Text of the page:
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The Future of Gap, Inc.

The Future of Gap, Inc. Analysed by: Emmanuel Ofobeze David Müller Sofia Klum 21 January, 2011

Analysed by:

Emmanuel Ofobeze David Müller Sofia Klum

21 st January, 2011

Supervised by:

Prof. Claire Prurvis Global Business Management Strategies Faculty of Business University of Applied Sciences Fulda

Contents

  • 1 Executive Summary

2

  • 2 Introduction

2

  • 2.1 Initial Problem .........................................................................................................................

2

  • 2.2 GAP’s History and Development

3

  • 3 Financial Analysis of Gap’

4

  • 3.1 Overview of Gap’s Financial Statements and Important Key Ratios

4

  • 3.2 Dupont Analysis (2009)

7

  • 4 Recommendations

8

Work Cited

10

1

EXECUTIVE SUMMARY

The purpose of this report is to give an overview of the company Gap Inc. Furthermore there will be an analysis about the financial situation and finally some recommendations will be made. The outcomes of the analysis show that Gap Inc. has some priorities for the fiscal 2010 which are that Gap is consistently delivering product that aligns with its target customers, with an overall objective of improving its sales trend while delivering healthy margins. Moreover they want to keep their focus on cost management and return on invested capital and also want to generate strong free cash flow and returning excess cash to shareholders. Finally, they want to invest in the future while maintainig the growth in its income. Furthermore they are focusing on regaining market share in North America and to achieve this, they are planning to expand internationally with the following steps. First they want to open their first Gap stores in China and Italy and expand Banana Republic in Europe. Additionally they are planning to open additional outlet stores in Canada, Europe, and Asia and want to introduce online shopping to their customers in Canada and Europe.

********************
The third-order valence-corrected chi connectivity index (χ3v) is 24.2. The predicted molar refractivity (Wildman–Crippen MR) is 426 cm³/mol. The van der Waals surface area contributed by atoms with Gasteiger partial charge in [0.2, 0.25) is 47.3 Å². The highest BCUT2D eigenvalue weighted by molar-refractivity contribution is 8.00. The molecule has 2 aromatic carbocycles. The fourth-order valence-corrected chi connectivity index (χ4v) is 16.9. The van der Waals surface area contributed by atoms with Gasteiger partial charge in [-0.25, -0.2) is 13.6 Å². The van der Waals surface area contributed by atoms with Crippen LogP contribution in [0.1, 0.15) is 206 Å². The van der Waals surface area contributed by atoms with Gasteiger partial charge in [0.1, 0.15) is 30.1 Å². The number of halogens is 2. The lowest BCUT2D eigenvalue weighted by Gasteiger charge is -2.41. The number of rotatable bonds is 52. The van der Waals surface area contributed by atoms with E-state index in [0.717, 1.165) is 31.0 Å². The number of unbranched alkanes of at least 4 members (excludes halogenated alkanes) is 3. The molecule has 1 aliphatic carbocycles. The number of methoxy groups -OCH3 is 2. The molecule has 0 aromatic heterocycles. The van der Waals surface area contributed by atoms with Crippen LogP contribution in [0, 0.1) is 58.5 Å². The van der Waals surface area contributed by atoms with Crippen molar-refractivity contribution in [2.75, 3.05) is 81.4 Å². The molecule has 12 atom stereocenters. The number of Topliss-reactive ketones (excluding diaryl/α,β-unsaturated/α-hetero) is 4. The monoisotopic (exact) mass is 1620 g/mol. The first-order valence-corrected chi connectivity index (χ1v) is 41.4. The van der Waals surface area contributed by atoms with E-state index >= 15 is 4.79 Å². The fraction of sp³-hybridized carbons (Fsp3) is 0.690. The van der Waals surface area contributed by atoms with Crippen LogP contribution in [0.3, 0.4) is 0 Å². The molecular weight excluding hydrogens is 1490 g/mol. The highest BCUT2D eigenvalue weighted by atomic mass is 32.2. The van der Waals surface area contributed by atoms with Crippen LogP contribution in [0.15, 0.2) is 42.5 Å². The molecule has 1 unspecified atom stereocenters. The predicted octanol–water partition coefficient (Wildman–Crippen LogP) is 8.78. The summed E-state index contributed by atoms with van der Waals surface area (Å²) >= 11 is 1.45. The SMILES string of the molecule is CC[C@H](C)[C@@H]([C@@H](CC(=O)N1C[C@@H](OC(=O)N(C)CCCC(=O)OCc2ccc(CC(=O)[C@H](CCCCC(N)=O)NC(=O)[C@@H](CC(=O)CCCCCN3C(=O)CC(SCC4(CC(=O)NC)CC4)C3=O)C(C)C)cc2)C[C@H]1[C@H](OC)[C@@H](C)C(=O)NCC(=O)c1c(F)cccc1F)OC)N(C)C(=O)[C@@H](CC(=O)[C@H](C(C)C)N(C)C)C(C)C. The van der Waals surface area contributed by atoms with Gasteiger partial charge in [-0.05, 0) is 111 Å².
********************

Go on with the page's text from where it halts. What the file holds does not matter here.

Our recommendations for Gap, Inc. are as follows. Firstly, they could think about changing their lobbying practices and improving their factory working conditions abroad. Furthermore they should change their company strategy and expand its business from not only a retail company to a manufacturing enterprise. Totally owned subsidiaries would also align very close with their Corporate Social Responsibility initiatives and provide customers with more confidence and trust of Gap’s efforts and commitments to improve factory conditions. Another recommendation is that they should hire more local employees who know the country well. Generally speaking, Gap should improve its working conditions.

  • 2 INTRODUCTION

    • 2.1 INITIAL PROBLEM

In 2006, GAP Inc., a special retailer offering clothes, accessories and personal care products for adults, children and babies, found itself in a crucial situation where some changes needed to be made. Despite the fact that Paul Pressler, the CEO of the company, had implemented some cost-cutting strategies, the net profit had declined. The main problem however was the fact that GAP was losing customers.

2.2

GAPS HISTORY AND DEVELOPMENT